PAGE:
Harry Lang: The five most elusive emotions in advertising

The most effective advertising triggers consumers’ emotions, but brands with mundane products find it hard to achieve – with these being the most difficult to get right.

emotionsOne of the most difficult tricks in advertising is to engage with your audience on a deep emotional level. For the likes of WWF and War Child it seems simple enough: their purpose is clear and their delivery true; you can’t help but be dabbing some tears at the sad imagery and message on display.

But what if your career has taken a different, less holistic path? You might be marketing nasal spray, suction-based home cleaning equipment or car insurance, so how on earth do you and your agency deliver TV creative that is anything other than the beigest of bland mediocrity?

READ MORE: You can’t ditch brand for performance marketing – even in digital

Gaining any discernible cut-through in our over-saturated multimedia world was difficult even back in the 1970s, but now you’ve got numerous digital channels and devices to deal with, beyond the gogglebox. Chopping down the tree of feelings for emotional kindling remains the most desirable fuel when trying to power the advertising train, and these are the most elusive emotions to harvest.

Happiness

Animals in adverts are bloody everywhere. Over Christmas, as I was waiting (needlessly, as it happened) for Where Eagle’s Dare to come on the TV, I saw what can only be described as a veritable Noah’s Ark of fluffy sales creatures.

The reason animals are so prevalent in advertising is down to the Yale-coined term ‘cute aggression’. Cute aggression is the warm, happy feeling you get when something is so adorable you can’t help but want to squeeze it. Really, it is.

Tapping into our ingrained love of all creatures great and small has been an advertising staple long before Tony the Tiger first decided that flattened corn in a sugar overcoat wasn’t just OK. Have you tried counting the animals in ads recently?

Meerkats for motor insurance? Check. Bears for biscuits, beer and bog roll? Check. Cats for bloody everything – those felines are either workaholics or they’re so addicted to cat nip they just can’t turn down the repeat fees. Frogs for flat lager? The list goes on and on.

I thought it would be interesting to think of an animal that is so reviled that it has managed to avoid the advertising casting couch. The sloth? No – used. The dung beetle? That too. Surely, the murderous pan-continental malaria-carrying device that is the mosquito? Nope – Xbox.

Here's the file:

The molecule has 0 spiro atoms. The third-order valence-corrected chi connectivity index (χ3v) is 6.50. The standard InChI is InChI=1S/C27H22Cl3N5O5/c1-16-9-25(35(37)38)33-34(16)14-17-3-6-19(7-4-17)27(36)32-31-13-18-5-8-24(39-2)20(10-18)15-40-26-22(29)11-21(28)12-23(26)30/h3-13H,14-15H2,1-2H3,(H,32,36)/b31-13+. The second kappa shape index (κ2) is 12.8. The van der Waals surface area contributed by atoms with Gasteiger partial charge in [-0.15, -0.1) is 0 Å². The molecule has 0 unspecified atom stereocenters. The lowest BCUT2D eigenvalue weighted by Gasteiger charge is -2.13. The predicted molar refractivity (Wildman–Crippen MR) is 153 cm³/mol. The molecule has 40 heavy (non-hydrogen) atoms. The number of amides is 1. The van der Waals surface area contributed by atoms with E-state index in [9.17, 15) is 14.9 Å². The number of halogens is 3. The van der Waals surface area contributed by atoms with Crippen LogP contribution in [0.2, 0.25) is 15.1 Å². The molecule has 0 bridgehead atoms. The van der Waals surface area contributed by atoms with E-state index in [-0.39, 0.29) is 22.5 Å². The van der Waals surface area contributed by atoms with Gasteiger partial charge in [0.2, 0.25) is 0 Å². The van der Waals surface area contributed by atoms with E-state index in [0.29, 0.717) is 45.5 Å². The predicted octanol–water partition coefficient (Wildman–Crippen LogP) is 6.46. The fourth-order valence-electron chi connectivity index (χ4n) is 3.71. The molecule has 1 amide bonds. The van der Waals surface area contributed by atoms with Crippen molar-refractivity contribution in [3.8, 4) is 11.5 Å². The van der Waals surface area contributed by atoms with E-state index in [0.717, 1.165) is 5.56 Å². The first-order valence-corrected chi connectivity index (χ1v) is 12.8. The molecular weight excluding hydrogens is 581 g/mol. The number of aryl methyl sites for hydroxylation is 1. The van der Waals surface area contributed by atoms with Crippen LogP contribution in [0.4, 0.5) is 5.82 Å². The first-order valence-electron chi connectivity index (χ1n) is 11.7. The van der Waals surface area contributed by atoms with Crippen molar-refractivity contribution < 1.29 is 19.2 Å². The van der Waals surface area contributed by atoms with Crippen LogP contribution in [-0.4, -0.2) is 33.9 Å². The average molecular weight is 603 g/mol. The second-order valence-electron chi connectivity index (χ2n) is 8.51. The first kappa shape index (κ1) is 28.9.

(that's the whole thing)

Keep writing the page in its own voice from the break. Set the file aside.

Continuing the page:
We wouldn’t let children be worked to the bone like this, so will someone please just think of the animals?

Nostalgia

Normally, I’d sooner chew off my own toes than watch some of the sentimental clap-trap seen in abundance on our screens, but in pure success terms, from Hovis having a sepia-tinged boy pushing his bike up a hill to Microsoft’s ‘Child of the 90s’ ad, we collectively love to look back into the soft focus halcyon days of the past. It’s more rewarding than the terrifying pending apocalypse of the future, I suppose.

My father, a demographic of one and the hardest-man-to-convert-with-TV-advertising™ frequently recalls an ad for A Finger of Fudge from the 1980s, but that’s largely because one of the lead actors reminded him of his nephew. If you’re prepared to go to that level of targeting depth then quite frankly you deserve to sell a chocolate bar.

Fear

One of my favourite campaigns from last year was by the agency Ugly for Aussie skate brand Ozmosis. By challenging surfers and skaters to #PayWithPain, the brand was hyper-targeting exactly the kind of devil-may-care individual who might have a need for the product range and gave itself a great excuse to roll out the kind of motivating, heart pounding imagery their sports are famous for. By challenging fears, the brand reinforced its positioning at the heart of the sports it represented, and as such its campaign rang wholly true.

Anger

While Cillit Bang’s fictional brand ambassador Barry Scott might come across as the most aggressive bathroom cleaner in history, his volume can probably be blamed on passion for his beloved brand. Anger is a different story.

Ads that trigger angry or annoyed emotions come in a couple of formats. ‘No win, no fee’ lawyers make you feel that you’ve been done over and they are the saviours to put things right and stick it to the man on your behalf. The other type are those ads that are so annoying they make your teeth grate, and yet become so memorable they somehow deliver against sales and brand objectives. I hate to be the bearer of bad news, but remember the Frosties ‘They’re gonna taste great’ kid? Yes, bad is sometimes good.

Love

The biggy, and so far the most different emotion to capture with a 30-second film. Until augmented reality can transfer virtual butterflies to our collective colons and induce us to act like idiots, then for the meantime we’re left with saccharine sweetness around Valentine’s Day, dating apps and every perfume ad ever made.

We’re remain a long way off reaching the most elusive heart strings of the population through thirty second sales slots, but luckily there are six core emotions and over 150 subsequent feelings – the pool is deep and those depths continue to be plumbed.

Harry Lang is the former marketing director of Pinnacle and has recently launched Brand Architects, a brand and marketing optimisation consultancy.

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  • Denny Hatch 29 Jan 2018 at 11:56 am

    The 7 key copy drivers—the emotional hot buttons that make people act: fear-greed-guilt-anger-exclusivity-salvation-flattery. “If your copy isn’t positively dripping with one or more of these,” said Seattle direct marketing wizard Bob Hacker, “tear it up and start over.” dennyhatch@yahoo.com

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